To succeed in real time, organizations may need to work with a variety of software types, including event processing engines, fast messaging systems and Hadoop analytical tools, Kreps said. At the same time, users will likely want to support reporting systems that can run their jobs on a day-to-day basis -- these will not require the same kind of latency at all.

Kafka is a relatively low-level piece of infrastructure, especially as compared to established data warehousing tools, Kreps said. It's built as a distributed system, and can work with real-time jobs in milliseconds and with offline processing jobs that, for example, might run daily.

Big data goes real time

The infrastructure software that enables faster big data feeds is varied. Packages such as the Kafka messaging system have open source companions in the Flume integration framework for populating Hadoop, as well as the AMQP messaging system and its RabbitMQ sibling. On the commercial front, IBM, Informatica Corp., Real-Time Innovations Inc., Red Hat Inc., Solace Systems Inc., Streambase, Terracotta, Tervela Inc., Tibco Software Inc., Vitria and others offer various low-latency or streaming software tools.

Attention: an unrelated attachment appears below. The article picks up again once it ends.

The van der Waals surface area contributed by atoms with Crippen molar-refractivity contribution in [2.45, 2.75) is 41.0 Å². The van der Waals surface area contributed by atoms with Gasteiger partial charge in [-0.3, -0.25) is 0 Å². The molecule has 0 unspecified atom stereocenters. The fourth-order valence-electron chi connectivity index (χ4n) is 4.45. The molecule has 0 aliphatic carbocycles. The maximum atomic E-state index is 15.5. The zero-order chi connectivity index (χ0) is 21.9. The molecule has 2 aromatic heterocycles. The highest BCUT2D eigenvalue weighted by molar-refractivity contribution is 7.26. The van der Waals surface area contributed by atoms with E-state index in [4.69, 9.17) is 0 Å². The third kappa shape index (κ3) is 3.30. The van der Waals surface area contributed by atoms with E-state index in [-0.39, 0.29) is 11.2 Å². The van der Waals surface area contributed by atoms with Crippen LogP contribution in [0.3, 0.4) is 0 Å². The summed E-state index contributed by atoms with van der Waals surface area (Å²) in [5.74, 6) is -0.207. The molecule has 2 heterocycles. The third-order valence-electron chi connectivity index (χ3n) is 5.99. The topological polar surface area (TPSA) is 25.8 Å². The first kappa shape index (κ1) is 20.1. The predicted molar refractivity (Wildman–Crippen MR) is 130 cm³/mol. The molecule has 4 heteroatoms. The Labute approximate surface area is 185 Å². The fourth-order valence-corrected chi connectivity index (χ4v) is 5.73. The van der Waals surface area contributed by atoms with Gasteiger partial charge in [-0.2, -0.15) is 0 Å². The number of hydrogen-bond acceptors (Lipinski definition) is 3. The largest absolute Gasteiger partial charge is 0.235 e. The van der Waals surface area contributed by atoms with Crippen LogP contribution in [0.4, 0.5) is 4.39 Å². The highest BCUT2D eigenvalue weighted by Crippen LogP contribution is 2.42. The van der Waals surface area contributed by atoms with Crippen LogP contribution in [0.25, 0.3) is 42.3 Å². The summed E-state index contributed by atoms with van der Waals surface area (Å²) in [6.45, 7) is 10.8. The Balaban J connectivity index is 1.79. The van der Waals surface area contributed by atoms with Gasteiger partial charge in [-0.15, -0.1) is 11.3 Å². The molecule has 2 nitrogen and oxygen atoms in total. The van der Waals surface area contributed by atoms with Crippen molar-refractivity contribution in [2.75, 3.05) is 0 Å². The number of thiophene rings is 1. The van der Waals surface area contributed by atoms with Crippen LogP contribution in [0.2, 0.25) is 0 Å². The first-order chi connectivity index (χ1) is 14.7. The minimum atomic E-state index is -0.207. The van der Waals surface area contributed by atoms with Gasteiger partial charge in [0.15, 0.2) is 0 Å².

Some of the software tools for big data in motion come from what were originally Wall Street trading software efforts. "We've had big data for a long time, we just didn't realize it," said Barry Thompson, founder and CTO at Tervela, which claims financial market customers including Goldman Sachs. His firm has created a data fabric, or intelligent grid, for moving data around. The company's Turbo data fabric collects and transports data from various sources. In December, the software was certified for use with Cloudera Inc. Hadoop technologies.